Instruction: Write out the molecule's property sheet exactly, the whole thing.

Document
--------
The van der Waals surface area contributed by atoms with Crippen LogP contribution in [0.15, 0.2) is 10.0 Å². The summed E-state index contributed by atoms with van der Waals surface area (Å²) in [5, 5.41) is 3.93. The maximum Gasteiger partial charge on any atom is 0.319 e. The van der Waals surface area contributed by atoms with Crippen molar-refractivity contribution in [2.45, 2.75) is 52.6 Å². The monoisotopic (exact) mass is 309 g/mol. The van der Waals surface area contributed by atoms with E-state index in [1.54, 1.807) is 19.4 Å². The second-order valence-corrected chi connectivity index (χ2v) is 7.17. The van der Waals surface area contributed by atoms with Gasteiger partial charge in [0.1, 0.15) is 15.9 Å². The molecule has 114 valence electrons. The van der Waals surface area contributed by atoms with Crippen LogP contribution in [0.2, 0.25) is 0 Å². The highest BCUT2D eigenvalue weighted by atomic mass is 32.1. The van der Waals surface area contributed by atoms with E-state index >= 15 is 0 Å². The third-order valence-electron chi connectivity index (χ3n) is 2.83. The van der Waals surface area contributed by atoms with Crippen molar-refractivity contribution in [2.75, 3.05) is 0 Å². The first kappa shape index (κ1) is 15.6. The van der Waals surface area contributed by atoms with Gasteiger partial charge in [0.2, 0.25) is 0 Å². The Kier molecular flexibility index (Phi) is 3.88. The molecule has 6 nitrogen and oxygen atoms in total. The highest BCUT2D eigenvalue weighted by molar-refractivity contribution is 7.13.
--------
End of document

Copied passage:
The van der Waals surface area contributed by atoms with Crippen LogP contribution in [0.15, 0.2) is 10.0 Å². The summed E-state index contributed by atoms with van der Waals surface area (Å²) in [5, 5.41) is 3.93. The maximum Gasteiger partial charge on any atom is 0.319 e. The van der Waals surface area contributed by atoms with Crippen molar-refractivity contribution in [2.45, 2.75) is 52.6 Å². The monoisotopic (exact) mass is 309 g/mol. The van der Waals surface area contributed by atoms with E-state index in [1.54, 1.807) is 19.4 Å². The second-order valence-corrected chi connectivity index (χ2v) is 7.17. The van der Waals surface area contributed by atoms with Gasteiger partial charge in [0.1, 0.15) is 15.9 Å². The molecule has 114 valence electrons. The van der Waals surface area contributed by atoms with Crippen LogP contribution in [0.2, 0.25) is 0 Å². The highest BCUT2D eigenvalue weighted by atomic mass is 32.1. The van der Waals surface area contributed by atoms with E-state index >= 15 is 0 Å². The third-order valence-electron chi connectivity index (χ3n) is 2.83. The van der Waals surface area contributed by atoms with Crippen molar-refractivity contribution in [2.75, 3.05) is 0 Å². The first kappa shape index (κ1) is 15.6. The van der Waals surface area contributed by atoms with Gasteiger partial charge in [0.2, 0.25) is 0 Å². The Kier molecular flexibility index (Phi) is 3.88. The molecule has 6 nitrogen and oxygen atoms in total. The highest BCUT2D eigenvalue weighted by molar-refractivity contribution is 7.13.